But when Notre Dame had to face a season without Golson, they turned to Rees – the veteran – and the fans tried to get behind him.
After Saturday’s 35-21 loss to Oklahoma, a game that included Rees completing just nine of his 24 passes for 104 yards and three interceptions, the Notre Dame fanbase is looking for new options and even resorting to asking the President of the United States to bench the senior (an unsuccessful, but entertaining measure).
It’s not like Notre Dame fans couldn’t have seen this coming.
One of the biggest knocks on Rees when he was the starter was lack of ball security. He earned the nickname “Turnover Tommy” for a reason. This year, he’s completing just 53.3 percent of his passes and has 10 touchdowns to five interceptions. And those picks have cost the Irish wins.
Coach Brian Kelly, on Sunday, gave Rees a vote of confidence, saying: "There's no question the quarterback that's gonna start for us is Tommy Rees."
The Irish do have other options. Andrew Hendrix, who was in the mix to start last year, has been the primary backup, but hasn’t shown much this season. But fans are clamoring to see Malik Zaire, a four-star prospect out of Ohio. However, Kelly is resisting the temptation to pull Zaire’s redshirt.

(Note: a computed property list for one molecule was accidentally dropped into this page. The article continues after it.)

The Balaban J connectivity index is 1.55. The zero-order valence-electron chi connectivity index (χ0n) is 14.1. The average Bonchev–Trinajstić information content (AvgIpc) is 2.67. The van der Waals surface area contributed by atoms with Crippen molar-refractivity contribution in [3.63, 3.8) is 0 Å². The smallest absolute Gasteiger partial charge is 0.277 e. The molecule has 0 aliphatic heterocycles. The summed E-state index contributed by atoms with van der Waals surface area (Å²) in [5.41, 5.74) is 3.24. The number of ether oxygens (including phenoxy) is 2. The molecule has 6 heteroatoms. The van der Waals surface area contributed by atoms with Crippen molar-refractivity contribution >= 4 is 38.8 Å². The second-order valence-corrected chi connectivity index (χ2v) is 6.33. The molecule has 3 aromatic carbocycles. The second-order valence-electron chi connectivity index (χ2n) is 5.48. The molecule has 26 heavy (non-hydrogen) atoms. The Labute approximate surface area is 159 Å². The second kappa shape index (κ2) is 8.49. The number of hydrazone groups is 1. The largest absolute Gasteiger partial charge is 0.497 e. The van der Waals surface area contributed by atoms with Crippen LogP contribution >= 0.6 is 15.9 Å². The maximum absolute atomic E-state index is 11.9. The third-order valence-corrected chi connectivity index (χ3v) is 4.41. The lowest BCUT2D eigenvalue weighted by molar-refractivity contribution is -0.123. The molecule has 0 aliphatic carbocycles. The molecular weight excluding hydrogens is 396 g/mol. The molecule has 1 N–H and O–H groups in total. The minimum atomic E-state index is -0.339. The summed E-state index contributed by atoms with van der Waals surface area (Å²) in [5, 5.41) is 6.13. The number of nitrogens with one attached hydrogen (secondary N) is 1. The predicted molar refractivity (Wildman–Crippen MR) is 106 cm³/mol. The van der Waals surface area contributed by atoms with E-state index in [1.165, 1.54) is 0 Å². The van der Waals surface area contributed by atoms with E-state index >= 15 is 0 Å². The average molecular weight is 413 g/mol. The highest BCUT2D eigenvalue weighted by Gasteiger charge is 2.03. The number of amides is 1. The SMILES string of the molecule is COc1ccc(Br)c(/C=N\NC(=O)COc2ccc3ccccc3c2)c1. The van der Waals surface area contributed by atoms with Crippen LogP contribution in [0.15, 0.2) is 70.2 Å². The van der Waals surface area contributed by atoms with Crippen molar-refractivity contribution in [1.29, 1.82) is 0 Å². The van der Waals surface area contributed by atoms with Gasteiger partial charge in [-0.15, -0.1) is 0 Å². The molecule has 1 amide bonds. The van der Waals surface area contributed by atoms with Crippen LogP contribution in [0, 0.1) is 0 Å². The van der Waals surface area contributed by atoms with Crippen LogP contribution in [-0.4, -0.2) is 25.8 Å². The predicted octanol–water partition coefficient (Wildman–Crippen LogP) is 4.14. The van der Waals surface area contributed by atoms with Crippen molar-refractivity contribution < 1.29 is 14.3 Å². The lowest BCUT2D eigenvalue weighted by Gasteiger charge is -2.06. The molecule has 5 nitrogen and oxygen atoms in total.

That’s probably a smart move since the Irish aren’t going to play in a BCS bowl anyway. No reason to pull a redshirt when Zaire might be a star for you during a resurgent 2014 campaign.
So, for now, Notre Dame fans are stuck with Turnover Tommy as a game against No. 22 Arizona State looms. It’s a game against another offense-heavy team. And if the Irish can’t get its own offense together, it’s going to produce another loss.
Despite fan ire, Irish players are still backing their starting quarterback.
"I don't think we're asking him to do too much at all," receiver TJ Jones told the Chicago Tribune. "Our offense is a lot, but Tommy is in my opinion the smartest quarterback in the nation. You could throw as much as you want at him, and he's going to be able to take it.
"It's more everybody working with Tommy. Some of the mistakes may seem like they're Tommy's fault, and they're the receivers' fault. It's everybody fine-tuning everything."
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